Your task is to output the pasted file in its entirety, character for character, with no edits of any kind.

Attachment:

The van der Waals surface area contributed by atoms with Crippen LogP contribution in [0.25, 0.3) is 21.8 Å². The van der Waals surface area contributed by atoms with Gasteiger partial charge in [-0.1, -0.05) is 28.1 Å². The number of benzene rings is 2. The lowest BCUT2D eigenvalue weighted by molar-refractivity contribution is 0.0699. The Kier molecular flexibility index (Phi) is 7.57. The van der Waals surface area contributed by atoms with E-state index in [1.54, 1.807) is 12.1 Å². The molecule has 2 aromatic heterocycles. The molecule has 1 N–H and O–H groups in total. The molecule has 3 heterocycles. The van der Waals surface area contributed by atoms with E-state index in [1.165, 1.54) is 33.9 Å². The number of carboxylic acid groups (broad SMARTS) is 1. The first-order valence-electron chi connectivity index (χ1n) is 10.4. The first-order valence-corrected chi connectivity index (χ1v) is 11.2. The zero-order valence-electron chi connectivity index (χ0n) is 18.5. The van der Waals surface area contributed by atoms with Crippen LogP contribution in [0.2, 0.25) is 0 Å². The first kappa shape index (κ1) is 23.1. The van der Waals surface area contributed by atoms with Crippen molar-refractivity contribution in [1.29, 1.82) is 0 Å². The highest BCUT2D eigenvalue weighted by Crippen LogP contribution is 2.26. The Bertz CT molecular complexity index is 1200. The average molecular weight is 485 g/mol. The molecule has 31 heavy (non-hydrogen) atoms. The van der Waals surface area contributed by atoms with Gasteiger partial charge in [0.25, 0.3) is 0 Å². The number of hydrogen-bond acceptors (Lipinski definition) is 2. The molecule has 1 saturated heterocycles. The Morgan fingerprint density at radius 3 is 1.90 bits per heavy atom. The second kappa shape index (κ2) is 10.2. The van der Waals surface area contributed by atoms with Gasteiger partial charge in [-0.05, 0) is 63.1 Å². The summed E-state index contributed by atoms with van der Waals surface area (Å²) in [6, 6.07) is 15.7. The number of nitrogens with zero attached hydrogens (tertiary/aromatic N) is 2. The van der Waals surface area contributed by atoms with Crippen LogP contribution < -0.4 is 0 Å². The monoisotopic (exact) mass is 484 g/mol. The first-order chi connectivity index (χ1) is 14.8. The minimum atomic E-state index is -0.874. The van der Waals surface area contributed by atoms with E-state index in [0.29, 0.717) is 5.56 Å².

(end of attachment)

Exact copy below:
The van der Waals surface area contributed by atoms with Crippen LogP contribution in [0.25, 0.3) is 21.8 Å². The van der Waals surface area contributed by atoms with Gasteiger partial charge in [-0.1, -0.05) is 28.1 Å². The number of benzene rings is 2. The lowest BCUT2D eigenvalue weighted by molar-refractivity contribution is 0.0699. The Kier molecular flexibility index (Phi) is 7.57. The van der Waals surface area contributed by atoms with E-state index in [1.54, 1.807) is 12.1 Å². The molecule has 2 aromatic heterocycles. The molecule has 1 N–H and O–H groups in total. The molecule has 3 heterocycles. The van der Waals surface area contributed by atoms with E-state index in [1.165, 1.54) is 33.9 Å². The number of carboxylic acid groups (broad SMARTS) is 1. The first-order valence-electron chi connectivity index (χ1n) is 10.4. The first-order valence-corrected chi connectivity index (χ1v) is 11.2. The zero-order valence-electron chi connectivity index (χ0n) is 18.5. The van der Waals surface area contributed by atoms with Crippen LogP contribution in [0.2, 0.25) is 0 Å². The first kappa shape index (κ1) is 23.1. The van der Waals surface area contributed by atoms with Crippen molar-refractivity contribution in [1.29, 1.82) is 0 Å². The highest BCUT2D eigenvalue weighted by Crippen LogP contribution is 2.26. The Bertz CT molecular complexity index is 1200. The average molecular weight is 485 g/mol. The molecule has 31 heavy (non-hydrogen) atoms. The van der Waals surface area contributed by atoms with Gasteiger partial charge in [0.25, 0.3) is 0 Å². The number of hydrogen-bond acceptors (Lipinski definition) is 2. The molecule has 1 saturated heterocycles. The Morgan fingerprint density at radius 3 is 1.90 bits per heavy atom. The second kappa shape index (κ2) is 10.2. The van der Waals surface area contributed by atoms with Gasteiger partial charge in [-0.05, 0) is 63.1 Å². The summed E-state index contributed by atoms with van der Waals surface area (Å²) in [6, 6.07) is 15.7. The number of nitrogens with zero attached hydrogens (tertiary/aromatic N) is 2. The van der Waals surface area contributed by atoms with Crippen LogP contribution < -0.4 is 0 Å². The monoisotopic (exact) mass is 484 g/mol. The first-order chi connectivity index (χ1) is 14.8. The minimum atomic E-state index is -0.874. The van der Waals surface area contributed by atoms with E-state index in [0.29, 0.717) is 5.56 Å².